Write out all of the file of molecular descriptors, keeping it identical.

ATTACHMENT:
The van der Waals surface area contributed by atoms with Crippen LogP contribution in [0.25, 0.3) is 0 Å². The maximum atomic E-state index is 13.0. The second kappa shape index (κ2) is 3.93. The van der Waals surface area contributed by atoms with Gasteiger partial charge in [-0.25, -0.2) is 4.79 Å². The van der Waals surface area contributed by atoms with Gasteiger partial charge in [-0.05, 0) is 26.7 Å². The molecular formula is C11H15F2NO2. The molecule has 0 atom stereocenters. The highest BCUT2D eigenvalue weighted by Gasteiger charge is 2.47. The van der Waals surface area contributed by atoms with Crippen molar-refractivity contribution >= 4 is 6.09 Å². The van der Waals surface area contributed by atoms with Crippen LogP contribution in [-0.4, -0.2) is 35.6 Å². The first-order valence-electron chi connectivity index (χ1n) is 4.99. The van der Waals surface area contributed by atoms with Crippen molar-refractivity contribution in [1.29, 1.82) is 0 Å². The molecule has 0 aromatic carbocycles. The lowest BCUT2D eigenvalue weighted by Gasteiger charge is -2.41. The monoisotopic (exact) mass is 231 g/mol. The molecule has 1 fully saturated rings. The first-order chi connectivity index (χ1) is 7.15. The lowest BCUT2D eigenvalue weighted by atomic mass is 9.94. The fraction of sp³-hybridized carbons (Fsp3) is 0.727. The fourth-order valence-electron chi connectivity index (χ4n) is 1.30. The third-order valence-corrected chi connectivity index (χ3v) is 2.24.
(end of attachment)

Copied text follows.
The van der Waals surface area contributed by atoms with Crippen LogP contribution in [0.25, 0.3) is 0 Å². The maximum atomic E-state index is 13.0. The second kappa shape index (κ2) is 3.93. The van der Waals surface area contributed by atoms with Gasteiger partial charge in [-0.25, -0.2) is 4.79 Å². The van der Waals surface area contributed by atoms with Gasteiger partial charge in [-0.05, 0) is 26.7 Å². The molecular formula is C11H15F2NO2. The molecule has 0 atom stereocenters. The highest BCUT2D eigenvalue weighted by Gasteiger charge is 2.47. The van der Waals surface area contributed by atoms with Crippen molar-refractivity contribution >= 4 is 6.09 Å². The van der Waals surface area contributed by atoms with Crippen LogP contribution in [-0.4, -0.2) is 35.6 Å². The first-order valence-electron chi connectivity index (χ1n) is 4.99. The van der Waals surface area contributed by atoms with Crippen molar-refractivity contribution in [1.29, 1.82) is 0 Å². The molecule has 0 aromatic carbocycles. The lowest BCUT2D eigenvalue weighted by Gasteiger charge is -2.41. The monoisotopic (exact) mass is 231 g/mol. The molecule has 1 fully saturated rings. The first-order chi connectivity index (χ1) is 7.15. The lowest BCUT2D eigenvalue weighted by atomic mass is 9.94. The fraction of sp³-hybridized carbons (Fsp3) is 0.727. The fourth-order valence-electron chi connectivity index (χ4n) is 1.30. The third-order valence-corrected chi connectivity index (χ3v) is 2.24.